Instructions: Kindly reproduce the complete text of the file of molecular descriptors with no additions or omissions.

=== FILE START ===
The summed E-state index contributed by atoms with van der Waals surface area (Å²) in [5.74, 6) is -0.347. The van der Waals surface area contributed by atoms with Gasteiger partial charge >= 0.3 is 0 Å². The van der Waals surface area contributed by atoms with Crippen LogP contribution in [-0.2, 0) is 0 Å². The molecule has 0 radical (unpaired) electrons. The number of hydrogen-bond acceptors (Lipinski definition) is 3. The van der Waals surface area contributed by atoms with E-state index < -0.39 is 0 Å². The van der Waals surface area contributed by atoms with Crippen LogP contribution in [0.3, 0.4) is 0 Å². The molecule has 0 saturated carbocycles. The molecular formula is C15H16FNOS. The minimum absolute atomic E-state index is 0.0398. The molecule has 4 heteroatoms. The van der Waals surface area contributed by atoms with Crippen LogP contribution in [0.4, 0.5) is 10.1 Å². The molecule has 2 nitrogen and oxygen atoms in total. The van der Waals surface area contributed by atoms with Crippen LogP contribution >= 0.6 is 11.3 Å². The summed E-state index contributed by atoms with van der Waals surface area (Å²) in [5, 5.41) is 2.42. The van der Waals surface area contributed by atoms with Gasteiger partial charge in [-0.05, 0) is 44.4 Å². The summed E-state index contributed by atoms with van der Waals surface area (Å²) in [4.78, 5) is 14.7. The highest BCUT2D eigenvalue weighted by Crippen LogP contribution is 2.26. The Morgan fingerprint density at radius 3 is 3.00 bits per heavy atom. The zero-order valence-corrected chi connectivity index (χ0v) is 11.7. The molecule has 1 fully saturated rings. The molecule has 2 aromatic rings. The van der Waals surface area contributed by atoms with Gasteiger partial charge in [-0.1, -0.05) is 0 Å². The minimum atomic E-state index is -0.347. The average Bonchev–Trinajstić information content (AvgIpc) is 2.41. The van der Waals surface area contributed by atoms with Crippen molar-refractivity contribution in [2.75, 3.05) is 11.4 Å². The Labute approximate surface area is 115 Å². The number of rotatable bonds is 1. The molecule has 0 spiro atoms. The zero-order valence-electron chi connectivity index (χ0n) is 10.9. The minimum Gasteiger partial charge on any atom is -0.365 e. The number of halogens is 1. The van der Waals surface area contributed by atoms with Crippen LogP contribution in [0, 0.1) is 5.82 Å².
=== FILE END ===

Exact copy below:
The summed E-state index contributed by atoms with van der Waals surface area (Å²) in [5.74, 6) is -0.347. The van der Waals surface area contributed by atoms with Gasteiger partial charge >= 0.3 is 0 Å². The van der Waals surface area contributed by atoms with Crippen LogP contribution in [-0.2, 0) is 0 Å². The molecule has 0 radical (unpaired) electrons. The number of hydrogen-bond acceptors (Lipinski definition) is 3. The van der Waals surface area contributed by atoms with E-state index < -0.39 is 0 Å². The van der Waals surface area contributed by atoms with Crippen LogP contribution in [0.3, 0.4) is 0 Å². The molecule has 0 saturated carbocycles. The molecular formula is C15H16FNOS. The minimum absolute atomic E-state index is 0.0398. The molecule has 4 heteroatoms. The van der Waals surface area contributed by atoms with Crippen LogP contribution in [0.4, 0.5) is 10.1 Å². The molecule has 2 nitrogen and oxygen atoms in total. The van der Waals surface area contributed by atoms with Crippen LogP contribution >= 0.6 is 11.3 Å². The summed E-state index contributed by atoms with van der Waals surface area (Å²) in [5, 5.41) is 2.42. The van der Waals surface area contributed by atoms with Gasteiger partial charge in [-0.05, 0) is 44.4 Å². The summed E-state index contributed by atoms with van der Waals surface area (Å²) in [4.78, 5) is 14.7. The highest BCUT2D eigenvalue weighted by Crippen LogP contribution is 2.26. The Morgan fingerprint density at radius 3 is 3.00 bits per heavy atom. The zero-order valence-corrected chi connectivity index (χ0v) is 11.7. The molecule has 1 fully saturated rings. The molecule has 2 aromatic rings. The van der Waals surface area contributed by atoms with Gasteiger partial charge in [-0.1, -0.05) is 0 Å². The minimum atomic E-state index is -0.347. The average Bonchev–Trinajstić information content (AvgIpc) is 2.41. The van der Waals surface area contributed by atoms with Crippen molar-refractivity contribution in [2.75, 3.05) is 11.4 Å². The Labute approximate surface area is 115 Å². The number of rotatable bonds is 1. The molecule has 0 spiro atoms. The zero-order valence-electron chi connectivity index (χ0n) is 10.9. The minimum Gasteiger partial charge on any atom is -0.365 e. The number of halogens is 1. The van der Waals surface area contributed by atoms with Crippen LogP contribution in [0, 0.1) is 5.82 Å².